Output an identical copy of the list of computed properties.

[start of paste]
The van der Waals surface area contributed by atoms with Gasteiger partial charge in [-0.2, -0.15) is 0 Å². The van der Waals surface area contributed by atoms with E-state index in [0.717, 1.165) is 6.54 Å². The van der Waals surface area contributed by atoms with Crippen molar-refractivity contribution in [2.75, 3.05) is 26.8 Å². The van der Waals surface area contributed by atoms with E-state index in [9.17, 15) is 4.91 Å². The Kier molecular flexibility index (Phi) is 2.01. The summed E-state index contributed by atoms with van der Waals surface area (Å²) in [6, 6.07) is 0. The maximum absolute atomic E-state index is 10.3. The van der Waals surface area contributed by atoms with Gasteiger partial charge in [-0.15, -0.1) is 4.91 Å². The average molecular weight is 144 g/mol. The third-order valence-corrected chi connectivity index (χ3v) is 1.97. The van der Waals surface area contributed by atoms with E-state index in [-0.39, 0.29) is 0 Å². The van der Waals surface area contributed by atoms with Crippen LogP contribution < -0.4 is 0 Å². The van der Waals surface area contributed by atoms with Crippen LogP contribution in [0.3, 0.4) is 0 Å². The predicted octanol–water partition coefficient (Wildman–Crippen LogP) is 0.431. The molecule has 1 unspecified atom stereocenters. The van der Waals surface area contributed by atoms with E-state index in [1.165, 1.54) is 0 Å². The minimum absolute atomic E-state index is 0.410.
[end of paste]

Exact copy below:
The van der Waals surface area contributed by atoms with Gasteiger partial charge in [-0.2, -0.15) is 0 Å². The van der Waals surface area contributed by atoms with E-state index in [0.717, 1.165) is 6.54 Å². The van der Waals surface area contributed by atoms with Crippen molar-refractivity contribution in [2.75, 3.05) is 26.8 Å². The van der Waals surface area contributed by atoms with E-state index in [9.17, 15) is 4.91 Å². The Kier molecular flexibility index (Phi) is 2.01. The summed E-state index contributed by atoms with van der Waals surface area (Å²) in [6, 6.07) is 0. The maximum absolute atomic E-state index is 10.3. The van der Waals surface area contributed by atoms with Gasteiger partial charge in [-0.15, -0.1) is 4.91 Å². The average molecular weight is 144 g/mol. The third-order valence-corrected chi connectivity index (χ3v) is 1.97. The van der Waals surface area contributed by atoms with E-state index in [-0.39, 0.29) is 0 Å². The van der Waals surface area contributed by atoms with Crippen LogP contribution < -0.4 is 0 Å². The van der Waals surface area contributed by atoms with Crippen LogP contribution in [0.3, 0.4) is 0 Å². The predicted octanol–water partition coefficient (Wildman–Crippen LogP) is 0.431. The molecule has 1 unspecified atom stereocenters. The van der Waals surface area contributed by atoms with E-state index in [1.165, 1.54) is 0 Å². The minimum absolute atomic E-state index is 0.410.